For the 1955-56 season, the Emmy for Comedy Series went to the premiere season of The Phil Silvers Show. But that was not the original title. When it debuted, audiences were greeted with the announcement introducing "The Phil Silvers show 'You'll Never Get Rich'!" This is similar to other series of the time. In its initial run, I Love Lucy was always introduced as "The Lucille Ball Desi Arnaz show" before the title, as if you had to remind the audience who was in it every week. The original title of the series, You'll Never Get Rich, comes from a line from an old song:
You're in the army now
You're not behind a plow
You'll never get rich
By digging a ditch
You're in the army now!
The song is sung at various times throughout the season. While the title was certainly appropriate, it was eventually dropped and the series stuck with just highlighting its central star, becoming officially The Phil Silvers Show. I was unable to find clear information on when the original title was dropped, but it appears to have been during the first season. You might recognize the show by the name of his character, the name the series was sometimes broadcast in syndication under, Sgt. Bilko.
The Phil Silvers Show was sponsored by Camel cigarettes, so once again all of the original cigarette ads done by the cast have been cut out of later syndication run, and the original opening replaced with an animated version. Watching all of these shows in sequence, it's no wonder America smoked so much. It seems like the entire television industry was built on the back of big tobacco.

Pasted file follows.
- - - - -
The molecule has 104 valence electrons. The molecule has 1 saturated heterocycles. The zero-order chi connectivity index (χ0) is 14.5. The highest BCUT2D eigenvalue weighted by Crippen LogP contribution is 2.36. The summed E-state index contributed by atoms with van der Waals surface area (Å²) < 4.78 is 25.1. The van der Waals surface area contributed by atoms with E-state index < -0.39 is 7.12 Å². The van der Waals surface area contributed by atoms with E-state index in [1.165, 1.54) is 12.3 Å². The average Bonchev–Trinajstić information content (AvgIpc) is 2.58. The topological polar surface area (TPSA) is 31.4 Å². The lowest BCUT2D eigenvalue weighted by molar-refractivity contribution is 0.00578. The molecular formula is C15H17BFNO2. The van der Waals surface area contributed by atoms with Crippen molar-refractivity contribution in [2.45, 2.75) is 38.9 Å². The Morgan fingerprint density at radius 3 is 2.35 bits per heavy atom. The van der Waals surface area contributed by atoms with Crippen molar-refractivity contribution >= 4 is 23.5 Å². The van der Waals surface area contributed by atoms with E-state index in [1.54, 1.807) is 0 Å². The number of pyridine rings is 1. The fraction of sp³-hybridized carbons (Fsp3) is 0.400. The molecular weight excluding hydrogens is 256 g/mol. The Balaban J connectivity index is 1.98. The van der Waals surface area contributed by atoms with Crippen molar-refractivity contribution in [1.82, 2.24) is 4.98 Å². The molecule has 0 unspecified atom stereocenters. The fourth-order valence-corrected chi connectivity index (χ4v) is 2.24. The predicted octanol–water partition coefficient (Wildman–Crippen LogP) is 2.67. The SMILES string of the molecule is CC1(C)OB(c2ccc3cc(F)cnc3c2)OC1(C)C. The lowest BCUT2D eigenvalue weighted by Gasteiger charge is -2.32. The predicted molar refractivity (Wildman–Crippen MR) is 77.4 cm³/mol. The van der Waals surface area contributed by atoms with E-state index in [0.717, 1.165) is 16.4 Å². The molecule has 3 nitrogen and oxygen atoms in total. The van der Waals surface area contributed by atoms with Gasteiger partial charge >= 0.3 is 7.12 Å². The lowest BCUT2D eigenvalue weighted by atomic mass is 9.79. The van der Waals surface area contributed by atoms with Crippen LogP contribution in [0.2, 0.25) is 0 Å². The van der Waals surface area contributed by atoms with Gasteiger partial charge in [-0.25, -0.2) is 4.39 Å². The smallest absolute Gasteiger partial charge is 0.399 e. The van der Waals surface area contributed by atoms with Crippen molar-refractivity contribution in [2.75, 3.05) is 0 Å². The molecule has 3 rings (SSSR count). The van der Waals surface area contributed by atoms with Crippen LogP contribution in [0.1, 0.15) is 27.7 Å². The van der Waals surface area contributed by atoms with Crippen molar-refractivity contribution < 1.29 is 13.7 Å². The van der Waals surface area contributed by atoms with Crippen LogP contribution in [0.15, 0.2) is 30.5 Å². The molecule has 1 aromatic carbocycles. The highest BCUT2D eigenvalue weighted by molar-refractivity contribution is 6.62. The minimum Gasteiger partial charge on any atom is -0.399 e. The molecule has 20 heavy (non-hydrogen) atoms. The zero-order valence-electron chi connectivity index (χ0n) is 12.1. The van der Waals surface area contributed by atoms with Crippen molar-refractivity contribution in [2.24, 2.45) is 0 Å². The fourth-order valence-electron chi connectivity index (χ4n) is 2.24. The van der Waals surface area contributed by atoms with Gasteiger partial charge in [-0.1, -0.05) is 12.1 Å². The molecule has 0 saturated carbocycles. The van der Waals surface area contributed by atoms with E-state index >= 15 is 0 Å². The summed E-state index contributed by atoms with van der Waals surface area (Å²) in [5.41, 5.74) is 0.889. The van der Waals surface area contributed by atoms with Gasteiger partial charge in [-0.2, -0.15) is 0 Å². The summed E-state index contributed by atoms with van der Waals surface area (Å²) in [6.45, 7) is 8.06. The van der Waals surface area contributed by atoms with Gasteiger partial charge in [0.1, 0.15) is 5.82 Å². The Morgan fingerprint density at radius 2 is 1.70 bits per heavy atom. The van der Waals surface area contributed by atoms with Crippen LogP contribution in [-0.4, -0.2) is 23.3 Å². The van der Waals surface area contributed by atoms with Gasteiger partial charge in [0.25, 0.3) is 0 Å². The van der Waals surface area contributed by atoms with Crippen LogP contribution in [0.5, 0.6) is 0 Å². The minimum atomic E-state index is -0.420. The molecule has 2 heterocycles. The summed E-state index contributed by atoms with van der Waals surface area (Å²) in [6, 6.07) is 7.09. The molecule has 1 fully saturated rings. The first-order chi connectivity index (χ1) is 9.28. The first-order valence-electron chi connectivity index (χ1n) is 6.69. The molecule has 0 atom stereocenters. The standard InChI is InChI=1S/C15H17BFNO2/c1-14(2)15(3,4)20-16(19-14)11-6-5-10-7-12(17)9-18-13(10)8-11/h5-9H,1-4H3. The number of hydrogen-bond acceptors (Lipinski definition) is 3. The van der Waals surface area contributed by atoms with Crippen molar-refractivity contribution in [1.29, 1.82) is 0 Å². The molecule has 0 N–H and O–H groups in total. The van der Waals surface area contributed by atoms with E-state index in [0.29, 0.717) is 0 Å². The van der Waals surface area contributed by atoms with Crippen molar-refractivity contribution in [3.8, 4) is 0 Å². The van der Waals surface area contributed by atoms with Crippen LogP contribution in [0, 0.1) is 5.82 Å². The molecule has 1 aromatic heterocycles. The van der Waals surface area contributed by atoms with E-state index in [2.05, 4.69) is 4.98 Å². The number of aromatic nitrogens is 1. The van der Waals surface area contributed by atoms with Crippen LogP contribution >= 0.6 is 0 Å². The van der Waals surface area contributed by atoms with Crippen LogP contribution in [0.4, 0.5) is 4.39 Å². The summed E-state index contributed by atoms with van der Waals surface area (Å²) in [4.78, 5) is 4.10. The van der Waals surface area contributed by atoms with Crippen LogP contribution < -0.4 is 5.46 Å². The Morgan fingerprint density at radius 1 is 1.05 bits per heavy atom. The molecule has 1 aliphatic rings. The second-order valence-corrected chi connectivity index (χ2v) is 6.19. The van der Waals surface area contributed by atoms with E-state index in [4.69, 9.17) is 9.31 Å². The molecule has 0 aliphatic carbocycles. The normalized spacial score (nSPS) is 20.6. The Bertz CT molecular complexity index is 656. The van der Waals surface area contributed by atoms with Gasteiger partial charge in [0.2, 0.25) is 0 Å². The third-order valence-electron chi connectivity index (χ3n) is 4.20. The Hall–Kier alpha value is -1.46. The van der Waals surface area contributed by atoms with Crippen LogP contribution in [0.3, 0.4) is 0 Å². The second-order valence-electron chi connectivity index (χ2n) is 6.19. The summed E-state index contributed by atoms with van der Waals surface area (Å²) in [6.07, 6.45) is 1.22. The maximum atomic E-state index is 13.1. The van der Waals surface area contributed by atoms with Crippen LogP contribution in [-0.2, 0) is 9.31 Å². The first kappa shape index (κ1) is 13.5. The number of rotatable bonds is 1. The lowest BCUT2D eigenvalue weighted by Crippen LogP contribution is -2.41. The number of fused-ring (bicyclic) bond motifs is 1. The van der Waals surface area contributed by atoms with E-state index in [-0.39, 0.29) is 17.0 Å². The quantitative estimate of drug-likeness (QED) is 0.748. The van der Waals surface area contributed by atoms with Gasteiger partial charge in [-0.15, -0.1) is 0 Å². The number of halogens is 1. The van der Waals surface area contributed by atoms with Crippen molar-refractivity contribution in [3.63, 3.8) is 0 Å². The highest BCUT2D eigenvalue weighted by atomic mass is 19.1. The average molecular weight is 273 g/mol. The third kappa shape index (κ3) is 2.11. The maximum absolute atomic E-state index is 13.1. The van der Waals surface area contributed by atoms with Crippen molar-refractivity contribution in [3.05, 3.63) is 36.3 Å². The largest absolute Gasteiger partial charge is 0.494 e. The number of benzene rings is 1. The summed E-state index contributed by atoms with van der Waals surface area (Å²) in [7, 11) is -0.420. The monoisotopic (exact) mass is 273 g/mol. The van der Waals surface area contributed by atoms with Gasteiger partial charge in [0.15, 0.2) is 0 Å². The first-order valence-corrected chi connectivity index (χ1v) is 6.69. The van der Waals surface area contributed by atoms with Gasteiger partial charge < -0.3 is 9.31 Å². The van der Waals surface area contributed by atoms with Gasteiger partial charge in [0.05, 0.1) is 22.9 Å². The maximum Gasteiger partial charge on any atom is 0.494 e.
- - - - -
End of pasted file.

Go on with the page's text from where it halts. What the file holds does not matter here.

Phil Silvers portrays a somewhat bumbling and scheming bald-headed bespectacled army sergeant named Ernest Bilko who is in charge of the motor pool at Fort Baxter in Kansas. He's a fast talker, gambler, flirt, and jovial sort always out to make a buck, often at the expense of the other men at the base. He runs betting pools among his men, has frequent card games with other sergeants, and is the thorn in the side of the base's commanding officer. When the series begins, the initial set-up is that Bilko's outfit has been doing these things because he's let things get sloppy since they were so well-trained. To shake things up and keep Bilko busy with real work, they assign him a platoon of new recruits. Bilko then spends most of the first episode trying to swindle the men out of their money so he can pay off a poker debt. The series sticks with the premise for a few episodes before returning his original platoon to him with no explanation in episode four, and maintaining that for the rest of the season.
Bilko also meets his match when Sgt. Hogan, a new female sergeant comes to the fort. She's hip to his schemes and eventually that start an on-again off-again relationship. His platoon is racially integrated; there's a black man in the group. It's nice to see that in the mid-1950s, and there was never any comment about it. He was always just another one of the guys.